One in ten people living in our 14 county service area is food insecure. We strive to end hunger in west central Wisconsin because food makes everything possible. It is the difference between thriving and existing, and fuels learning, parenting and employment.
Feeding Healthy Futures
Children's intellectual, emotional, and physical development depends on access to wholesome foods and good nutrition. A child or teenager who endures poor nutrition during their formative years develops lower vocabulary, reading comprehension, arithmetic, and general knowledge. A diet rich in fresh fruit and vegetables provides vital nutrients for children and their families. However, fresh food is notoriously out of reach for many families who are food insecure because it costs more, is quickly perishable and especially in rural communities, is hard to find. How do we provide healthy foods to as many people as possible?
Feed My People continues to get more and more fresh produce and other healthy choices to our hunger-relief partners every year. Last year, over a third of the food we provided to our agency partners was fresh food, and we're offering more variety of fruits and vegetables than ever before. These healthy options mean more children, teens, families, and seniors do not forgo their health.
Over 25,000 children and teens receive food annually through FMP's 200 partner programs in west central Wisconsin, including area school pantry programs partnering with us to serve students and their families. Many children rely on the federal free and reduced breakfast and lunch in our service area, but over the weekend that meal is not there. To help bridge this hunger gap, every Friday nearly 2,000 students receive food bags from Feed My People. 38 school districts partner with us to provide backpack programs as well. Learn more about FMP's Weekend Kids' Meal program.
Fueling New Starts
Many families are a car repair, a broken bone, or a lost job away from being food insecure. Unexpected expenses and the high cost of health care can be devastating to families already struggling. Many families try to make ends meet but because they bring in some income, they may not qualify for government programs. According to United Way's 2018 ALICE report (Asset Limited, Income Constrained, Employed), an astonishing 29% of residents in our community (on top of the 13% in poverty) cannot afford a basic household budget of housing, child care, food, transportation, and health care. This is a downward spiral for not only working parents but the children they are supporting as well. How do we ensure unexpected events don't disconnect families from the food they need?
When families endure hardships that strain their budget, Feed My People's network of hunger-relief partners is there to make sure meals stay on the dinner plates no matter what a family may be experiencing. Together last year we served over 70,000 people and provided roughly 7 million pounds of food. We're always expanding and supporting our hunger- relief partners and working hard to find new ways to keep hunger from persisting in our communities and neighborhoods.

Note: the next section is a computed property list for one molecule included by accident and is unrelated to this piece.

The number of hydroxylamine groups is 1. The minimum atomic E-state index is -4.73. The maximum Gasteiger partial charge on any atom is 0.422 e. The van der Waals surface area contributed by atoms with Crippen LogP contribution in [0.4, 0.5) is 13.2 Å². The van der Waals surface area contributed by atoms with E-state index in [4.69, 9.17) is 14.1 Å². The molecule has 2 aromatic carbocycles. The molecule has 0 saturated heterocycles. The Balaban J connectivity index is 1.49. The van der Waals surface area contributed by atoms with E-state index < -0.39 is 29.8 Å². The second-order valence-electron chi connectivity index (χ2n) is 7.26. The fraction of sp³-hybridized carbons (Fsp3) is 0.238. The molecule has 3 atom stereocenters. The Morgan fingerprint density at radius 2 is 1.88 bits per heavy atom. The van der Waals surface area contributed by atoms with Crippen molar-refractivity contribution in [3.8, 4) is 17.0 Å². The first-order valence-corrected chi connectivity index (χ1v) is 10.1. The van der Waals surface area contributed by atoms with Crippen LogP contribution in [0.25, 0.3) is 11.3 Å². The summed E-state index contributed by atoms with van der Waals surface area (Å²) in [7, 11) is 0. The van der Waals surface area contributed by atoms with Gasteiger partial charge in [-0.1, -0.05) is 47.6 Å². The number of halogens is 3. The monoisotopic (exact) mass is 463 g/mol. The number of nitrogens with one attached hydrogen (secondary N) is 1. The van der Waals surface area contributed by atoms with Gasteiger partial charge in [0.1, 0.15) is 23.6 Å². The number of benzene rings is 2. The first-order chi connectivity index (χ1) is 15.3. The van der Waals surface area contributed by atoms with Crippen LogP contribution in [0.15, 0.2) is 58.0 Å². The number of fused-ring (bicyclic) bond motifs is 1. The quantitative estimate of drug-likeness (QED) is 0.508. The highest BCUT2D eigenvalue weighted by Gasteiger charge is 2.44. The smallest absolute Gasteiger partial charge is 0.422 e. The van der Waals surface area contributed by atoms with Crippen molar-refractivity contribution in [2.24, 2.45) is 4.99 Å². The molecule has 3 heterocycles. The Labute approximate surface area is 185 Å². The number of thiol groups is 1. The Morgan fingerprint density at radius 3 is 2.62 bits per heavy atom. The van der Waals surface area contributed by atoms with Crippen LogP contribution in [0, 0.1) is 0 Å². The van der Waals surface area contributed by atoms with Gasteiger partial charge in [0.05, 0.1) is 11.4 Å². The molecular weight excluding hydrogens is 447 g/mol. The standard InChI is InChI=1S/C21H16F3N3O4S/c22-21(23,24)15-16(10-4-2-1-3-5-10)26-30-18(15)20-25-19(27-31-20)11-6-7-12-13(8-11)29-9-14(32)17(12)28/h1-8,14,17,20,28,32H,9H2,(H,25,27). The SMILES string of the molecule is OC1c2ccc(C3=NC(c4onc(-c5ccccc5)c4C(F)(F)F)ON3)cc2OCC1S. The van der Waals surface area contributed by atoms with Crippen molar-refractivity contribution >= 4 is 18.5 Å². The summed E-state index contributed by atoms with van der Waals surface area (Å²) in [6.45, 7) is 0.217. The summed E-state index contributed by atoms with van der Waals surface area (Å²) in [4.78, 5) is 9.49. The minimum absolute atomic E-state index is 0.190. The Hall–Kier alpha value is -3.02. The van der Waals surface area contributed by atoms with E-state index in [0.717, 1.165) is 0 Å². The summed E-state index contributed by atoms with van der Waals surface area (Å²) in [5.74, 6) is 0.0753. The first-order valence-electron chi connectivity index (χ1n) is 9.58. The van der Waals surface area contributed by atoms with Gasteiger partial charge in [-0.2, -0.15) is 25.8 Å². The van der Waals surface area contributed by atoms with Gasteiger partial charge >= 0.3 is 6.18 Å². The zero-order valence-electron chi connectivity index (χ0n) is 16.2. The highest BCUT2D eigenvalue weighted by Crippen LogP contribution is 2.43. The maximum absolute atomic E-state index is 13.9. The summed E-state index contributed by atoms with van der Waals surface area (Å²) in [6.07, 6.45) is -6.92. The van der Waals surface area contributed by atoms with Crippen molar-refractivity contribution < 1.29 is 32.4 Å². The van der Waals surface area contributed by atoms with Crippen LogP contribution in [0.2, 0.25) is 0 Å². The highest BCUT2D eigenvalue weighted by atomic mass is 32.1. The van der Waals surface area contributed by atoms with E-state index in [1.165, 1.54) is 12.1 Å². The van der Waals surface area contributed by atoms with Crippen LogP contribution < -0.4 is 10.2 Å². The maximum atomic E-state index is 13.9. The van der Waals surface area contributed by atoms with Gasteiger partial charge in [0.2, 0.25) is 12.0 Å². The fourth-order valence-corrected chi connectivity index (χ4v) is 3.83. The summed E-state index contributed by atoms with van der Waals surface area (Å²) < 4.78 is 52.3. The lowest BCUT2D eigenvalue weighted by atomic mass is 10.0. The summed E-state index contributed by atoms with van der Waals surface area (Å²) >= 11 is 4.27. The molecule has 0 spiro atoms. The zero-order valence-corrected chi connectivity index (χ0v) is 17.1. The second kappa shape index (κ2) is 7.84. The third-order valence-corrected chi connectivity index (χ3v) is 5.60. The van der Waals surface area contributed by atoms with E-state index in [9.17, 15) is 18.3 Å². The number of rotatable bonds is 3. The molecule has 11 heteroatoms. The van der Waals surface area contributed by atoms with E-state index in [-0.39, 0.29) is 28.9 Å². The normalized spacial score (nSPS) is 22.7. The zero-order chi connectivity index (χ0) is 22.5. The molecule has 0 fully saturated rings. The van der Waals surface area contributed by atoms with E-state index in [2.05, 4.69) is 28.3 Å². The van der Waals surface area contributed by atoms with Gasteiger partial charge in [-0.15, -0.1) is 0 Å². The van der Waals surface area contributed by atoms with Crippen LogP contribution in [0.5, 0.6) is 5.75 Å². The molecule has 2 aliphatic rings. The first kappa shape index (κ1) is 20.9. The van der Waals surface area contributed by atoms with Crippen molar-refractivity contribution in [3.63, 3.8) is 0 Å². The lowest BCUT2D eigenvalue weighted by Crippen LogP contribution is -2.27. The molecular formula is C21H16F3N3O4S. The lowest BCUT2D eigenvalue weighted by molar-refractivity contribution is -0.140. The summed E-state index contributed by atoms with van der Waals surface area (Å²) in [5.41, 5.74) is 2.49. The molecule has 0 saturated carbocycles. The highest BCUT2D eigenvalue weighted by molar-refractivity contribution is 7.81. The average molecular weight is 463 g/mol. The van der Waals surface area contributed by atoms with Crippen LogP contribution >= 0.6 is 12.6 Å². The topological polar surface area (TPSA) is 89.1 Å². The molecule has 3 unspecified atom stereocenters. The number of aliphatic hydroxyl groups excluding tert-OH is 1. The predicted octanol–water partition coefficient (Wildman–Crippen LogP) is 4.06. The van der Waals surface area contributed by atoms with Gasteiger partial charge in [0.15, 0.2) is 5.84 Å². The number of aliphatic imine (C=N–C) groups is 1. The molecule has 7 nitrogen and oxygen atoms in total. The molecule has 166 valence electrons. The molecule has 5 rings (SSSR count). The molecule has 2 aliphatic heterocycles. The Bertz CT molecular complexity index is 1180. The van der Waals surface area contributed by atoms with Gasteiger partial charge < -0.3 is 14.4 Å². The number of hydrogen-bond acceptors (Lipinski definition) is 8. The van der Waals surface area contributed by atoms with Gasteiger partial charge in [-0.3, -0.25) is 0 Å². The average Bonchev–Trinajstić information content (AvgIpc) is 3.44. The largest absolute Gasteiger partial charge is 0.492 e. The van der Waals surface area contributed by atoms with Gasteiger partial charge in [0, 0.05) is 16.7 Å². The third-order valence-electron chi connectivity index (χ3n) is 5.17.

For example, our Pop-Up Pantry program is rolling out to both high-needs neighborhoods and rural communities to distribute fresh produce and other groceries in areas with limited access to food resources. Because many working families and seniors fear the stigma attached with visiting a traditional food pantry, the Pop-Up Pantry program often introduces new families to the food resources available to them. This food stability means the difference between focusing on a being productive parent, employee or student, and constantly worrying about where the next meal will come from.
Supporting Hidden Populations
The number of seniors served through Feed My People's partner programs has increased by 25% in the last five years alone and is expected to rise. Of those, one out of every three seniors who relied on our local food pantries for help reported that they have had to choose between paying for food and paying for medical care. Often living on a fixed income, this detrimental tradeoff impacts their health and quality of life. How do we help this struggling yet hard to reach group?
Many seniors are staying hungry instead of asking for help because they are worried about what others might think and do not want to take resources away from someone else. To overcome this challenge, many Feed My People agencies, such as the L.E. Phillips Senior Center in Eau Claire, offer group dining, social and holiday events, and promote nutrition programs such as SNAP (also known as food stamps) to get more food to seniors and increase outreach to this important, yet often hidden population.
FMP also sponsors food pantries located in low-income housing complexes for seniors. By removing the transportation barrier, seniors are provided with a consistent supply of nutritious food on site. Additionally, Meals on Wheels (MOW) has partnered with FMP to obtain some of the food for their daily meal distribution, as well as to provide emergency meal boxes twice a year. Participation is rising and no one has yet to be put on a waiting list.